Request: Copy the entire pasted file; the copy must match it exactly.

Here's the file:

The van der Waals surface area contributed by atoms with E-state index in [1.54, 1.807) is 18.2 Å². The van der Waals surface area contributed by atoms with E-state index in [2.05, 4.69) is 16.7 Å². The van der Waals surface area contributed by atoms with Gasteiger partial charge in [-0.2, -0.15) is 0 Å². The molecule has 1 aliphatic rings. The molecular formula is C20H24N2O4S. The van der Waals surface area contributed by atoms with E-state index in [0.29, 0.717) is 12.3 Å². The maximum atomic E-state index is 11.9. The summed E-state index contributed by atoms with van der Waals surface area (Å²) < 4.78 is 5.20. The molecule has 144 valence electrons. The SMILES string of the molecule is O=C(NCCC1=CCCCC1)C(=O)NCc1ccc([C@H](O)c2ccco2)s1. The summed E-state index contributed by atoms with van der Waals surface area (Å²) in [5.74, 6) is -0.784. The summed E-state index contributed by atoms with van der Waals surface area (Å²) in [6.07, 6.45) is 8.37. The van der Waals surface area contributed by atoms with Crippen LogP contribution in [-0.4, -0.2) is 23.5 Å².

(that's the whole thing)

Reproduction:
The van der Waals surface area contributed by atoms with E-state index in [1.54, 1.807) is 18.2 Å². The van der Waals surface area contributed by atoms with E-state index in [2.05, 4.69) is 16.7 Å². The van der Waals surface area contributed by atoms with Gasteiger partial charge in [-0.2, -0.15) is 0 Å². The molecule has 1 aliphatic rings. The molecular formula is C20H24N2O4S. The van der Waals surface area contributed by atoms with E-state index in [0.29, 0.717) is 12.3 Å². The maximum atomic E-state index is 11.9. The summed E-state index contributed by atoms with van der Waals surface area (Å²) < 4.78 is 5.20. The molecule has 144 valence electrons. The SMILES string of the molecule is O=C(NCCC1=CCCCC1)C(=O)NCc1ccc([C@H](O)c2ccco2)s1. The summed E-state index contributed by atoms with van der Waals surface area (Å²) in [5.74, 6) is -0.784. The summed E-state index contributed by atoms with van der Waals surface area (Å²) in [6.07, 6.45) is 8.37. The van der Waals surface area contributed by atoms with Crippen LogP contribution in [-0.4, -0.2) is 23.5 Å².